A transaction/block can be appended by any peer and is then broadcasted to all peers.
Since multiple peers are adding transactions/blocks simultaneously, the consensus protocol along with the ledger implementation ensures “validity” and ordering of transactions in blocks forming the blockchain.
There are many platforms available to professional blockchain developers, so let’s explore the two most notable.
At its simplest, Ethereum is an open software platform based on blockchain technology that enables developers to build and deploy decentralized applications or dapps. Ethereum uses a smart contract on the Ethereum Virtual Machine for different applications to use decentralization and make it useable for mass consumption.
Ethereum is a generic platform with a smart contracts engine. So, you can apply it almost anywhere. However, as it’s permissionless and provides full transparency, it would cost you privacy and scalability.
Hyperledger targets building enterprise blockchain applications with an emphasis on security. When compared to Ethereum, you won’t be seeing an issue of privacy and scalability because of the permissioned nature.
Hyperledger is designed to provide a framework with which enterprises can put together their own, individual blockchain network that can scale and is more secure.
Blockchain developers have a slew of languages that are available to them, so let’s explore a few.
If you’re looking to specialize in Ethereum, then you want to become familiar with Solidity. This programming language is specifically used to write smart contracts. It is object-oriented, statically typed, and was designed around the ECMAScript syntax to make it more familiar for web developers.
Go is ideal for blockchain development, especially for building hyperledger fabric. The statically-typed yet compiled language has the performance level needed by a blockchain coding language. It’s one of the best programming languages for blockchain when it comes to developing a system that is not only efficient but also fast.
What makes Python one of the best blockchain coding languages is its open source support. You can find third-party Python plugins and libraries for almost every problem you encounter when developing your blockchain project.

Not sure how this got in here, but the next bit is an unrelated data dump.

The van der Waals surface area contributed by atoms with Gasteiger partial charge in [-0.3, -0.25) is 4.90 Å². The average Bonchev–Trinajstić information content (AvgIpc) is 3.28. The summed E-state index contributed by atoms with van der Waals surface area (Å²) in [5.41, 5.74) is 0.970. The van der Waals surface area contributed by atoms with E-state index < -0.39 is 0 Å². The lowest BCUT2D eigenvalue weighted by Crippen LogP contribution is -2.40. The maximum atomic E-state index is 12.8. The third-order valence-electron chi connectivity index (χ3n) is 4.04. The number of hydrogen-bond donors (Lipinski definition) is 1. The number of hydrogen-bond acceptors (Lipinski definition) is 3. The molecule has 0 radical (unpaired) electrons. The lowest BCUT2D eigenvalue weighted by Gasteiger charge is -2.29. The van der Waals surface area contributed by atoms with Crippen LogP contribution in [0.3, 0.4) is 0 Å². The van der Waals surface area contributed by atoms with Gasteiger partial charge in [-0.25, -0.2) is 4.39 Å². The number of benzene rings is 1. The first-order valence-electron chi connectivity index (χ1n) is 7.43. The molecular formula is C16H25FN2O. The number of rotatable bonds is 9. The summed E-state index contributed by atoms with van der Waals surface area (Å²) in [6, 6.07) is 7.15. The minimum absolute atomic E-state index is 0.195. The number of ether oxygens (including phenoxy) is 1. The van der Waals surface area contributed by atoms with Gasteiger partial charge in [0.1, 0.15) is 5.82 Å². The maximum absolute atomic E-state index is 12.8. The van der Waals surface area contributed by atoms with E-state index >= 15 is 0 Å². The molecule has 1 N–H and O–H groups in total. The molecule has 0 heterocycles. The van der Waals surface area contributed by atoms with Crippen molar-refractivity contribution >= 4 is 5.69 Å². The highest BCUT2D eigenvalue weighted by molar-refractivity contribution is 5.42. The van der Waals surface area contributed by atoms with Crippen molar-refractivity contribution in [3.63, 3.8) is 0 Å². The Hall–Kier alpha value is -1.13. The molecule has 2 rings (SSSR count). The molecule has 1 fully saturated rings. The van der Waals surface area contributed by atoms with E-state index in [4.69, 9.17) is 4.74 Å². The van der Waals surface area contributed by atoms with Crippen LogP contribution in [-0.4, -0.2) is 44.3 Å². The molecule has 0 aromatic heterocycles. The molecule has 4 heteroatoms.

C++ is a great blockchain programming language for reasons such as its precise control over memory, advanced multi-threading capabilities, and core object-oriented features. The object-oriented feature of this blockchain coding language gives developers the ability to bind the data and the methods together, just like how blockchain binds blocks with chains.
Why choose JS over the other languages?
Well for one, it’s already running on most systems. That means you do not need to worry about integration and can concentrate exclusively on the application logic.
Hyperledger Fabric is a “blockchain platform for the enterprise” created by IBM and is under the Linux Foundation. It is open source and modular - allowing different modules to be used, plug and play style. This enables a wide variety of enterprise requirements. It is designed to provide speed and scalability that is lacking in public chains due to proof of work requirement, which is essentially nuance mining.
Hyperledger fabric is ideal for building a permissioned, private blockchain business network. By private, it means that it should not be publicly open for everyone to run a peer or transact on the network. For enterprises, this a big requirement that Hyperledger fabric meets. Enterprises need more control on their data access policies. They also need a permissioned network so they can implement access control as per their own requirements.
At a high level, this is how a Hyperledger network works. The permission issuer issues or revokes permissions for all participants and infrastructure components of the network. This permission or access control in Fabric is based on X509 PKI infrastructure. Which means there is a trusted certificate authority that issues certificates to all participants.
Smart contracts hold logic that defines who can change what on the ledger. And participants write transactions on the ledger by invoking smart contracts.
By understanding and working with Hyperledger principles, you’ll have the opportunity to contribute to the Hyperledger Fabric project which is owned by the Linux Foundation. It’s a global collaboration that moves across industries, so your knowledge and expertise would have a considerable impact, and as more industries make the move to blockchain, this project will only become more prescient. We’re already seeing companies like Walmart, McDonalds, Nestle, and Dole implement this technology.
The Linux Foundation is striving to standardize the process with this project and the opportunities to get involved are both exciting and abundant. Distributed ledger technology is going to be one of the biggest transformations of the digital world. Business transactions, the internet of things, and our resources could be safer and more secure using blockchain solutions.
While there was a lot covered in this post, there is still much more to learn and get your hands on.
In this Blockchain course, Hands-on Blockchain with Hyperledger Fabric, you’ll build upon the concepts mentioned in this post. You’ll also get to deploy your own blockchain network, deploy chaincode on it and create an application that invokes your chaincode running in fabric network.
This course is a great starting point for engineers looking to develop expertise in blockchain technology with Hyperledger Fabric specialty.